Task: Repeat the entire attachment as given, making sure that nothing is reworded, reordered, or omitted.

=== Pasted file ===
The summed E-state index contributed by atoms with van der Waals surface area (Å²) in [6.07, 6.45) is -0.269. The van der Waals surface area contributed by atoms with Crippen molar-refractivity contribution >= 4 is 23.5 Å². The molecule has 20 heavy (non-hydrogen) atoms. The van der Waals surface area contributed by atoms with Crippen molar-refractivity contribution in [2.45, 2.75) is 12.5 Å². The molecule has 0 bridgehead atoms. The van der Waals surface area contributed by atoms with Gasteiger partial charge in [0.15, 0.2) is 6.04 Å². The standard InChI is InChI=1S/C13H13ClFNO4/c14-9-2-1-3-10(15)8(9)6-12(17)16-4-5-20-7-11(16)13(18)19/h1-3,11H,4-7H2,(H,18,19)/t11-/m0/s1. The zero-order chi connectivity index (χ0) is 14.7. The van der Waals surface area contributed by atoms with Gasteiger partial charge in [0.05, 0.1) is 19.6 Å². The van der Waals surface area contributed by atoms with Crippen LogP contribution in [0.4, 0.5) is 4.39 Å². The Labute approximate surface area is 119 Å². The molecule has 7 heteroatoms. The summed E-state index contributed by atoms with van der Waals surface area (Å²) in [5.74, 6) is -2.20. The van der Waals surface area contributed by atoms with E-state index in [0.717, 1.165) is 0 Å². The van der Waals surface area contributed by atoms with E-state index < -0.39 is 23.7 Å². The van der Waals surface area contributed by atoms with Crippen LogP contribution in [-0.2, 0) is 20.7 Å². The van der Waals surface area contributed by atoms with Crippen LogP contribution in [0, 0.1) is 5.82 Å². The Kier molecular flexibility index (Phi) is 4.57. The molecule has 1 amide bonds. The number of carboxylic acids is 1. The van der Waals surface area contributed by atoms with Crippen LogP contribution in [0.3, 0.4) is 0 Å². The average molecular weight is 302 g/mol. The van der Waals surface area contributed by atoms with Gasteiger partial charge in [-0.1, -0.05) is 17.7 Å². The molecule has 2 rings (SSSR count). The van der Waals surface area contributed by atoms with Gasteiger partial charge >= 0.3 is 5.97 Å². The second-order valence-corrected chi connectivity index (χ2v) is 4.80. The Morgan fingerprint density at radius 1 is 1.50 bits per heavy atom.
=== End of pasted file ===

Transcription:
The summed E-state index contributed by atoms with van der Waals surface area (Å²) in [6.07, 6.45) is -0.269. The van der Waals surface area contributed by atoms with Crippen molar-refractivity contribution >= 4 is 23.5 Å². The molecule has 20 heavy (non-hydrogen) atoms. The van der Waals surface area contributed by atoms with Crippen molar-refractivity contribution in [2.45, 2.75) is 12.5 Å². The molecule has 0 bridgehead atoms. The van der Waals surface area contributed by atoms with Gasteiger partial charge in [0.15, 0.2) is 6.04 Å². The standard InChI is InChI=1S/C13H13ClFNO4/c14-9-2-1-3-10(15)8(9)6-12(17)16-4-5-20-7-11(16)13(18)19/h1-3,11H,4-7H2,(H,18,19)/t11-/m0/s1. The zero-order chi connectivity index (χ0) is 14.7. The van der Waals surface area contributed by atoms with Gasteiger partial charge in [0.05, 0.1) is 19.6 Å². The van der Waals surface area contributed by atoms with Crippen LogP contribution in [0.4, 0.5) is 4.39 Å². The Labute approximate surface area is 119 Å². The molecule has 7 heteroatoms. The summed E-state index contributed by atoms with van der Waals surface area (Å²) in [5.74, 6) is -2.20. The van der Waals surface area contributed by atoms with E-state index in [0.717, 1.165) is 0 Å². The van der Waals surface area contributed by atoms with E-state index < -0.39 is 23.7 Å². The van der Waals surface area contributed by atoms with Crippen LogP contribution in [-0.2, 0) is 20.7 Å². The van der Waals surface area contributed by atoms with Crippen LogP contribution in [0, 0.1) is 5.82 Å². The Kier molecular flexibility index (Phi) is 4.57. The molecule has 1 amide bonds. The number of carboxylic acids is 1. The van der Waals surface area contributed by atoms with Crippen LogP contribution in [0.3, 0.4) is 0 Å². The average molecular weight is 302 g/mol. The van der Waals surface area contributed by atoms with Gasteiger partial charge in [-0.1, -0.05) is 17.7 Å². The molecule has 2 rings (SSSR count). The van der Waals surface area contributed by atoms with Gasteiger partial charge >= 0.3 is 5.97 Å². The second-order valence-corrected chi connectivity index (χ2v) is 4.80. The Morgan fingerprint density at radius 1 is 1.50 bits per heavy atom.